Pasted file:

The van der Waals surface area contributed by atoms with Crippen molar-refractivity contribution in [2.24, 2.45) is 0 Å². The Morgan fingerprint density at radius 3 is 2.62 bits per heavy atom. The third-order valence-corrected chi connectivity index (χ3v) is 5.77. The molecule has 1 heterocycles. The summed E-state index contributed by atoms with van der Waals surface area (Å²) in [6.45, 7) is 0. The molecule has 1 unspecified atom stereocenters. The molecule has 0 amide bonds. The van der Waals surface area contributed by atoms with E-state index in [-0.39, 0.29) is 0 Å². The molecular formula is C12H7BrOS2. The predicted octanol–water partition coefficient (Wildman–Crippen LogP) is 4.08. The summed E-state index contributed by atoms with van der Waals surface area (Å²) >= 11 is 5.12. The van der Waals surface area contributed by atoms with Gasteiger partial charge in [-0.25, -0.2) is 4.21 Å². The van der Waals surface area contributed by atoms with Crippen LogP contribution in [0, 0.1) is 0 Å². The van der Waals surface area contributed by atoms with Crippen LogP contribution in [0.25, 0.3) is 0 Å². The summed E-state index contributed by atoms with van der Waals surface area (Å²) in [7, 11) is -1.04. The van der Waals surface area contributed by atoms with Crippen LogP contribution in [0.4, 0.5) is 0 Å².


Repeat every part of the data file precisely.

The van der Waals surface area contributed by atoms with Crippen molar-refractivity contribution in [2.24, 2.45) is 0 Å². The Morgan fingerprint density at radius 3 is 2.62 bits per heavy atom. The third-order valence-corrected chi connectivity index (χ3v) is 5.77. The molecule has 1 heterocycles. The summed E-state index contributed by atoms with van der Waals surface area (Å²) in [6.45, 7) is 0. The molecule has 1 unspecified atom stereocenters. The molecule has 0 amide bonds. The van der Waals surface area contributed by atoms with E-state index in [-0.39, 0.29) is 0 Å². The molecular formula is C12H7BrOS2. The predicted octanol–water partition coefficient (Wildman–Crippen LogP) is 4.08. The summed E-state index contributed by atoms with van der Waals surface area (Å²) >= 11 is 5.12. The van der Waals surface area contributed by atoms with Gasteiger partial charge in [-0.25, -0.2) is 4.21 Å². The van der Waals surface area contributed by atoms with Crippen LogP contribution in [0, 0.1) is 0 Å². The van der Waals surface area contributed by atoms with Crippen LogP contribution in [0.25, 0.3) is 0 Å². The summed E-state index contributed by atoms with van der Waals surface area (Å²) in [7, 11) is -1.04. The van der Waals surface area contributed by atoms with Crippen LogP contribution in [0.4, 0.5) is 0 Å².